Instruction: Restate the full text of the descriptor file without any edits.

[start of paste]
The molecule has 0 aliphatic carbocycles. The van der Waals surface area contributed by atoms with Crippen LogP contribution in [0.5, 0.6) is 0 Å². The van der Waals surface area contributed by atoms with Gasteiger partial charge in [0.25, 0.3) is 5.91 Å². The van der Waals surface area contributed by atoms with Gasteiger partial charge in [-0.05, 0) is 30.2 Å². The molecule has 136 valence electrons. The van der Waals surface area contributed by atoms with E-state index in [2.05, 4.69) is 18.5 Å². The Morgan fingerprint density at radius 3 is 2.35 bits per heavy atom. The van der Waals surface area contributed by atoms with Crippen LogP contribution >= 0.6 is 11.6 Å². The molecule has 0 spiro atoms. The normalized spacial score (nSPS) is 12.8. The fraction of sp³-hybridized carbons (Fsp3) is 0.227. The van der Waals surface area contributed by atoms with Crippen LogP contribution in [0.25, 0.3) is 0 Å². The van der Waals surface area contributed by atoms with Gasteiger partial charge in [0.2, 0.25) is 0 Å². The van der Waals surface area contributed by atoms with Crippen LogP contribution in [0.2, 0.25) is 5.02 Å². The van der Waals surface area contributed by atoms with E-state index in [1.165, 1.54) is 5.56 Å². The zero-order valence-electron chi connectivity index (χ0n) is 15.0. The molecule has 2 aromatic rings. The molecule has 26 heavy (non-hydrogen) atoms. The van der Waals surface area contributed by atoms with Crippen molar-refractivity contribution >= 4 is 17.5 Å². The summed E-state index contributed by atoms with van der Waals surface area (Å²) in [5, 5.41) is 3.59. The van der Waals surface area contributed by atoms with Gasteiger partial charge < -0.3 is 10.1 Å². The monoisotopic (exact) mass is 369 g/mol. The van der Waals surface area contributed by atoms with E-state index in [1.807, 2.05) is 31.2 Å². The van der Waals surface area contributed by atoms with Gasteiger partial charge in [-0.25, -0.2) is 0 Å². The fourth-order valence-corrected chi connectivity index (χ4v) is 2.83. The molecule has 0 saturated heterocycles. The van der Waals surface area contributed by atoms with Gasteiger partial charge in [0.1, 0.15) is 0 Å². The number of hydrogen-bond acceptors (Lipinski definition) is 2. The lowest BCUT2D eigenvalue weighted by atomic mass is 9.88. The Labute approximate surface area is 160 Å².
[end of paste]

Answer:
The molecule has 0 aliphatic carbocycles. The van der Waals surface area contributed by atoms with Crippen LogP contribution in [0.5, 0.6) is 0 Å². The van der Waals surface area contributed by atoms with Gasteiger partial charge in [0.25, 0.3) is 5.91 Å². The van der Waals surface area contributed by atoms with Gasteiger partial charge in [-0.05, 0) is 30.2 Å². The molecule has 136 valence electrons. The van der Waals surface area contributed by atoms with E-state index in [2.05, 4.69) is 18.5 Å². The Morgan fingerprint density at radius 3 is 2.35 bits per heavy atom. The van der Waals surface area contributed by atoms with Crippen LogP contribution >= 0.6 is 11.6 Å². The molecule has 0 spiro atoms. The normalized spacial score (nSPS) is 12.8. The fraction of sp³-hybridized carbons (Fsp3) is 0.227. The van der Waals surface area contributed by atoms with Crippen LogP contribution in [0.25, 0.3) is 0 Å². The van der Waals surface area contributed by atoms with Gasteiger partial charge in [0.2, 0.25) is 0 Å². The van der Waals surface area contributed by atoms with Crippen LogP contribution in [0.2, 0.25) is 5.02 Å². The van der Waals surface area contributed by atoms with E-state index in [1.165, 1.54) is 5.56 Å². The zero-order valence-electron chi connectivity index (χ0n) is 15.0. The molecule has 2 aromatic rings. The molecule has 26 heavy (non-hydrogen) atoms. The van der Waals surface area contributed by atoms with Crippen molar-refractivity contribution >= 4 is 17.5 Å². The summed E-state index contributed by atoms with van der Waals surface area (Å²) in [5, 5.41) is 3.59. The van der Waals surface area contributed by atoms with Gasteiger partial charge < -0.3 is 10.1 Å². The monoisotopic (exact) mass is 369 g/mol. The van der Waals surface area contributed by atoms with E-state index in [1.807, 2.05) is 31.2 Å². The van der Waals surface area contributed by atoms with Gasteiger partial charge in [-0.25, -0.2) is 0 Å². The fourth-order valence-corrected chi connectivity index (χ4v) is 2.83. The molecule has 0 saturated heterocycles. The van der Waals surface area contributed by atoms with Gasteiger partial charge in [0.1, 0.15) is 0 Å². The number of hydrogen-bond acceptors (Lipinski definition) is 2. The lowest BCUT2D eigenvalue weighted by atomic mass is 9.88. The Labute approximate surface area is 160 Å².